Biodiversity net gain (BNG) legislation, which was due to come into force next month, has now been delayed until January. The legislation requires property developers to deliver a minimum 10% BNG to help protect and enhance the nature on the land they are developing. But why is this legislation important?

Caroline Musker

Caroline Musker

The UK has lost 41% of its species since the 1970s and the legislation compels developers to contribute to the recovery of nature, making sure habitats for wildlife are in a better state than they were before development.

The 10% target will be measured using agreed metrics, developed by organisations such as Natural England, to create a baseline assessment to calculate the value to both the existing site and the proposed development. The proposed development must be maintained for a period of 30 years.

The main factor that must be considered at masterplanning stage is location and any approach to encouraging biodiversity should take into account the development site itself or the available land nearby.

The approach taken to an urban logistics site would differ significantly to that taken for one on the outskirts of an urban area. Partnerships are key to pinpointing this approach. For example, through working with local authorities and wildlife trusts, companies can commit to designated land banks within the same local authority of the development site.

The proposed legislation will not limit developers to 10% biodiversity net gain but rather provides a starting goal

Another important consideration during the planning stage is the need to create a balanced design, evaluating the value of ecology versus amenities. This can take the form of sustainable drainage such as on site ponds or paved pathways and cycleways. Both can co-exist.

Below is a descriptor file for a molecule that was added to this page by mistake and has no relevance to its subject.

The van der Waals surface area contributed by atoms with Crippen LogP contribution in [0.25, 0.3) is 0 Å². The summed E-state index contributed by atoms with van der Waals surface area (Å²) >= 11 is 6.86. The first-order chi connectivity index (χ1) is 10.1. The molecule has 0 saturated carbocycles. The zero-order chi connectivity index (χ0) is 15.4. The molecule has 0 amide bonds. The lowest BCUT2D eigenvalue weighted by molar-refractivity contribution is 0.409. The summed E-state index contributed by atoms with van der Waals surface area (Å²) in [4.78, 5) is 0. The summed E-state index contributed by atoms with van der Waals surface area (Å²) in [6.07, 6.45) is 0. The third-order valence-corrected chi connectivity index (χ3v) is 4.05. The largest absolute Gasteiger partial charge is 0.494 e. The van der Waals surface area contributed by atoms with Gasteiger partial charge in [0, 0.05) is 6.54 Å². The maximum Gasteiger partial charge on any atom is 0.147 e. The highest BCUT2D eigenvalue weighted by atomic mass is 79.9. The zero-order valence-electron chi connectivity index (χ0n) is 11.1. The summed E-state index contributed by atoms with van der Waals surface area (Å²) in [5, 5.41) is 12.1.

At Prologis UK, we have focused closely on designing landscapes at our parks to attract and encourage wildlife.

For example, Lilbourne Meadows at Daventry International Rail Freight Terminal in Northamptonshire is a 193-acre nature reserve, managed by the local wildlife trust, that features a mixture of wetland and grassland habitats and extensive hedgerows. The proposed legislation will not limit developers to 10% BNG, but rather it provides a starting goal that developers can improve on.

At a recently consented Prologis scheme in central Luton, extensive work was undertaken in relation to the landscape and ecology baseline of the site as part of the proposed redevelopment project. We are seeking to transform the overgrown River Lea, which bisects the site, into a ‘green corridor’, by opening it up to deliver both amenity and ecological benefits to the surrounding communities.

In the world of logistics, where parks are traditionally highly maintained and manicured, it is important that developers make simple changes that increase existing grasslands and hedgerows or introduce wildflower meadows.

Despite the short-term delay to the BNG targets, developers need to commit to their delivery. 

Caroline Musker is head of planning at Prologis UK